Alexis had arrived in the capital area on August 25 for a contracting project, a few weeks after he told police in Newport, Rhode Island, that he’d heard “voices” emanating from the walls of hotels he’d been staying at.
Once in Washington, he stayed at two suburban hotels before settling into a Residence Inn in the city on September 7.
Two days later, Alexis began his contracting job based at the Navy Yard. On the first Saturday after that, he was at a Northern Virginia shooting range and gun store — where he purchased the Remington 870.
FBI: Shooter did not target specific victims
A manager raised a performance-related issue with Alexis the previous Friday, but Parlave said that there is no indication this incident spurred any notable reaction. In fact, when he began shooting, it appears he wasn’t picky about his victims.
“We have not determined there to be any previous relationship between Alexis and any of the victims,” the FBI official said.
With his contractor status — not to mention he was a former Navy reservist — few questioned that Alexis legitimately gained access to the Navy Yard the morning of the fateful shooting.
Still, some have asked whether he should have had such access, given his mental health and criminal history.
The latter includes a 2004 arrest in Seattle, when he was accused of shooting the tires of a man’s truck in an anger-fueled “blackout,” according to a police report. Alexis’ father told police his son had anger management problems associated with post-traumatic stress disorder, which he suffered after working “as an active participant in rescue attempts” during the September 11, 2001, terrorist attacks in New York.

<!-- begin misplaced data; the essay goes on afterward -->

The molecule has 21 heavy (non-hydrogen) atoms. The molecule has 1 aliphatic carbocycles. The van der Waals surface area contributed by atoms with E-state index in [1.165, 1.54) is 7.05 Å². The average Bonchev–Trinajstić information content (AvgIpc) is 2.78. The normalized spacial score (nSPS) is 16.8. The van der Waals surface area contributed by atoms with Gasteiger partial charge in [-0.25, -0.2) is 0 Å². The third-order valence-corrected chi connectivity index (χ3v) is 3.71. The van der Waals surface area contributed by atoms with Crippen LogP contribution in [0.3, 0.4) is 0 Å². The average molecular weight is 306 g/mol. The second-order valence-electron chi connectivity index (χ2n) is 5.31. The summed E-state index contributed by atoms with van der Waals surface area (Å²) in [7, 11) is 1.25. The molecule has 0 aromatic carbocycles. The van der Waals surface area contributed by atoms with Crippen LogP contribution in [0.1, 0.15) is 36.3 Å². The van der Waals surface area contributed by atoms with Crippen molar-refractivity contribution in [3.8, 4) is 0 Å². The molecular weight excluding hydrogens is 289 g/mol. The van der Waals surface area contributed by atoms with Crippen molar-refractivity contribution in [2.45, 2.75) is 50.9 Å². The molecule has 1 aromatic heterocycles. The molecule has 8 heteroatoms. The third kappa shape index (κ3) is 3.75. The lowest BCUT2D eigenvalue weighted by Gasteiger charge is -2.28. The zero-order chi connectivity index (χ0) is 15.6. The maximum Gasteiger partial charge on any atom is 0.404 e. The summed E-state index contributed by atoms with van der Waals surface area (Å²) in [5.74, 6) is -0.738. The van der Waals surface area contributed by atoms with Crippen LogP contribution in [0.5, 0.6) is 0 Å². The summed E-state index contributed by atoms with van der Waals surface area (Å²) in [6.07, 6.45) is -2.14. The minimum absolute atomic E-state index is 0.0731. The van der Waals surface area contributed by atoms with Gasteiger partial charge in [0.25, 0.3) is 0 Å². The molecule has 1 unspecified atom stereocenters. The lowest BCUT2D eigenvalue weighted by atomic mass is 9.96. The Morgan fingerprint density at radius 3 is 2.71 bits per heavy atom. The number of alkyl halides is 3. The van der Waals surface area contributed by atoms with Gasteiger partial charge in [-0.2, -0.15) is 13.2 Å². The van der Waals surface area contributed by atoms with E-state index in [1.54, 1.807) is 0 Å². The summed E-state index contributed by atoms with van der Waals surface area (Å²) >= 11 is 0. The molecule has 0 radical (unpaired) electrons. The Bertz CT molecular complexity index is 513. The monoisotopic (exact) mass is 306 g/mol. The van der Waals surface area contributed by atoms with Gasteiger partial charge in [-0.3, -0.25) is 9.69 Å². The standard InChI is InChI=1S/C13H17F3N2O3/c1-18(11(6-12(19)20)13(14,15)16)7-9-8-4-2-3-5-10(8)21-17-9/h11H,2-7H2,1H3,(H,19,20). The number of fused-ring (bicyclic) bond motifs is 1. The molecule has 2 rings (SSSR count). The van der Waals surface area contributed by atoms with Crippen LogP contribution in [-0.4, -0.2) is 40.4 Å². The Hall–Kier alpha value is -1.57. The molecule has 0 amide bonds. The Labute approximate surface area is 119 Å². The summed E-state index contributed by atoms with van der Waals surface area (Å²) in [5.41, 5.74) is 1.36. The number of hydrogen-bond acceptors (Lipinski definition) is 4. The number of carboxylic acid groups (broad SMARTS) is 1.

Another arrest came in August 2008 in DeKalb County, Georgia, on a disorderly conduct charge. Two years later, Alexis was arrested in Fort Worth, Texas — but never charged — over an allegation that he fired a gun through the ceiling of his apartment.
That was the year, 2010, that the Navy moved to discharge Alexis due to what military officials described as a “pattern of misconduct” including insubordination, disorderly conduct, unauthorized absences from work and at least one instance of drunkenness. But due to a lack of evidence, he was instead given an honorable discharge.
Then there was his mental state, including last month’s incident in Newport, Rhode Island. Alexis also sought help at two Veterans Affairs hospitals in and around Washington for sleep-related issues, according to law enforcement sources.
HP drops subcontractor Alexis worked for
Despite all this, Alexis still managed to find work at The Experts for about six months over the past year. That company said the last of two background checks it conducted in June on Alexis “revealed no issues other than one minor traffic violation.”